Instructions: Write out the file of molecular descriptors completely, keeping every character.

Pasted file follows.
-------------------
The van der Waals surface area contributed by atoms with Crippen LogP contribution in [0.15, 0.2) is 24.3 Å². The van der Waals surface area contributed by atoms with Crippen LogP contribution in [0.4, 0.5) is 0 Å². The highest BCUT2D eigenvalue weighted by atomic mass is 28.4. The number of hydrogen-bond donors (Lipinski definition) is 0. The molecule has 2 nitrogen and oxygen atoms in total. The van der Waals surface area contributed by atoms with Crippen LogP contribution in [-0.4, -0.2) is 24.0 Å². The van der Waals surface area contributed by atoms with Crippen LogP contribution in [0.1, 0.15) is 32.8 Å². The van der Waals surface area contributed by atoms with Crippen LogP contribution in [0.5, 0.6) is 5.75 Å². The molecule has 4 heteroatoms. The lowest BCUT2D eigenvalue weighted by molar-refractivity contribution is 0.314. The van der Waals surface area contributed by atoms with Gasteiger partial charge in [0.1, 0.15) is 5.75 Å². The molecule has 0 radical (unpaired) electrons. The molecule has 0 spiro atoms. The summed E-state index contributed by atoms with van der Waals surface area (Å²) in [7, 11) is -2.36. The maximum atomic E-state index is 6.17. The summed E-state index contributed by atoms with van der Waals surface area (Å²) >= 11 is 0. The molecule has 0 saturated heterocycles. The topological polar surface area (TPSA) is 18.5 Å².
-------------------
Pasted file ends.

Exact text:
The van der Waals surface area contributed by atoms with Crippen LogP contribution in [0.15, 0.2) is 24.3 Å². The van der Waals surface area contributed by atoms with Crippen LogP contribution in [0.4, 0.5) is 0 Å². The highest BCUT2D eigenvalue weighted by atomic mass is 28.4. The number of hydrogen-bond donors (Lipinski definition) is 0. The molecule has 2 nitrogen and oxygen atoms in total. The van der Waals surface area contributed by atoms with Crippen LogP contribution in [-0.4, -0.2) is 24.0 Å². The van der Waals surface area contributed by atoms with Crippen LogP contribution in [0.1, 0.15) is 32.8 Å². The van der Waals surface area contributed by atoms with Crippen LogP contribution in [0.5, 0.6) is 5.75 Å². The molecule has 4 heteroatoms. The lowest BCUT2D eigenvalue weighted by molar-refractivity contribution is 0.314. The van der Waals surface area contributed by atoms with Gasteiger partial charge in [0.1, 0.15) is 5.75 Å². The molecule has 0 radical (unpaired) electrons. The molecule has 0 spiro atoms. The summed E-state index contributed by atoms with van der Waals surface area (Å²) in [7, 11) is -2.36. The maximum atomic E-state index is 6.17. The summed E-state index contributed by atoms with van der Waals surface area (Å²) >= 11 is 0. The molecule has 0 saturated heterocycles. The topological polar surface area (TPSA) is 18.5 Å².